It finally happened for me.
I wanted to believe in Fashion Week of Rochester (FWR). Why? Because I believe in the Fashion Industry. I believe in reaching each client, in making fashion both fun as well as functional. I want everyone to experience that spark of excitement that happens when you see yourself from a different point of view. Fashion can be dress-ups for grown ups. But, it's more than that. It is empowering. When your image tells the world who you are, and you will be, you are no longer pretending. You are focused and you are directing your own path, rather than anyone else telling you who you should be. Fashion can be a barometer for the economy and the mood of society; it can be a source for inspiration.
I wanted to believe in Fashion Week Of Rochester because I believe in Fashion. I also like to celebrate small businesses that deserve our business. And, finally, I wanted to part take in the excitement of the fall season, while supporting a good cause.
But, I just couldn't take it anymore. From the very beginning I felt torn by the name "Fashion Week of Rochester" because it implies that it is some sort of parallel to the world re-knowned "Fashion Week." We live in New York State, just hours away from one of the world capitals of Fashion, NYC. It's a bit of an exaggeration to assume the name "Fashion Week of Rochester". I suggest a name change to the likes of "Boutique Fashion Week," "East Side Fashion Showcase," or "Small Business Fashion Week". ANY of the latter would be more accurate, as FWR is showcasing primarily readymade, retail available in stores NOW, rather then forecasting future trends and collections.
But, aside from the name, the experience of Saturday night's Fashion on Franklin show (at the Temple Building) was bewildering...and embarrassing. From the moment we arrived, things seemed less than spectacular. It was raining. We asked for directions to the restrooms, to freshen up. The venue had no restrooms and we were asked to step back outside into the rain to use a dolled up porta-potty. When we finally got to our seats, there was confusion all over the place due to the awful choice to set seating up in columns, rather than rows. ANYONE that bought tickets with a guest was seated in front of or behind their guest. By the time many had finally acquired drinks from the understaffed, over crowded bar, the seating confusion led to a massive amount of $55 ticket holders never actually finding or taking their seats before or after the show began.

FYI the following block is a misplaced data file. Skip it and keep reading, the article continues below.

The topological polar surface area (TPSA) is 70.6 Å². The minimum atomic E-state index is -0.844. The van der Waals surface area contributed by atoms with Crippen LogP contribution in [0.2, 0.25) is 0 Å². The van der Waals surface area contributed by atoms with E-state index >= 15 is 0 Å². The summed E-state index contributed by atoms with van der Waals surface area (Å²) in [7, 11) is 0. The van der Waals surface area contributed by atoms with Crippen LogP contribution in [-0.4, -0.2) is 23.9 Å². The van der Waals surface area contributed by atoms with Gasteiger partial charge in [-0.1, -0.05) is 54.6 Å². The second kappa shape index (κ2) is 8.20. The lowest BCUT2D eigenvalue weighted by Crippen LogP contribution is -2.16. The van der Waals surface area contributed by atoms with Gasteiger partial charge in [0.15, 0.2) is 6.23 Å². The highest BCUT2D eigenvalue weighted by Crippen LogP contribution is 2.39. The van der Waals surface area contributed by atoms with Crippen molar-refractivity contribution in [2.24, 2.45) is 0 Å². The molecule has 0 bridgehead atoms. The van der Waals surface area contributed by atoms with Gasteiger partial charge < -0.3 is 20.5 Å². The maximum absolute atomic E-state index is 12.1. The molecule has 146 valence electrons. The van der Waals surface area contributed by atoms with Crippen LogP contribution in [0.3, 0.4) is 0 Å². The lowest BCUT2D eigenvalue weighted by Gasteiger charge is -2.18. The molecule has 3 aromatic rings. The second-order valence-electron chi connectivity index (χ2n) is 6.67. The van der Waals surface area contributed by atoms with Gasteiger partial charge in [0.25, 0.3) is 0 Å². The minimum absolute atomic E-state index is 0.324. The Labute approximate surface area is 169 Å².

ON each seat sat a "swag bag" full or Reed Eye Associates supplies...and nothing more. Really? THIS is a fashion show? There wasn't ANYTHING else even remotely related to fashion that could have gone into that bag... not even a complimentary drink ticket. Completely disorganized, disappointing, and bewildering.
No hate to the dj when I say that the runway music choices felt outdated, like some middle age idea of what is/was "cool". Thankfully, one could tell that any music before/after the pre-determined catwalk tracks was left to the dj's better taste.
The show began without announcement and ended without much closure. The last designer of the night, Artistix, channeled the energy of a Metalcore striptease with 90s throwback denim, which was like getting splashed with cold water after the lack-luster musical choices and bag lady chic of the previous designers. I was not ready for my eyes to be bruised by a portly old rocker, stripping down to his bare, tatto-ed glory. Please, no more....this was when it got really good.
Our venerable East District council woman, Elaine Spaull, had the unfortunate quote of the night, "And now we know that we can help homeless children AND look good while doing it!" Oh, Elaine. Was it worth it to please that drunken east side audience? Is that what gets you the votes?
I had purchased a double glass of wine so that I wouldn't have to go back to the god-awful bar. I left before I was through with the first half. Cool Venue. Neat idea to "bring fashion to the masses." Poorly executed.
When all is said an done, you want to make fashion accessible to people by helping them understand how to utilize it as a tool. The Saturday night showing of FWR just made fashion seem silly and pointless. It was certainly dress-up for grown ups, presented with less than excellent organization or taste. But in that way that makes you wonder, "What was the point of all this again?" As this event develops, will it become further and further away from what the Fashion Industry really is? Do I keep hoping that next year it will get better?
Should I cut my losses now or keep holding on?
It's that awkward moment when you know a break up is inevitable. Fashion Week of Rochester, we had some good times, but you're not representing the fashion industry well. It's over between us. Better luck next year.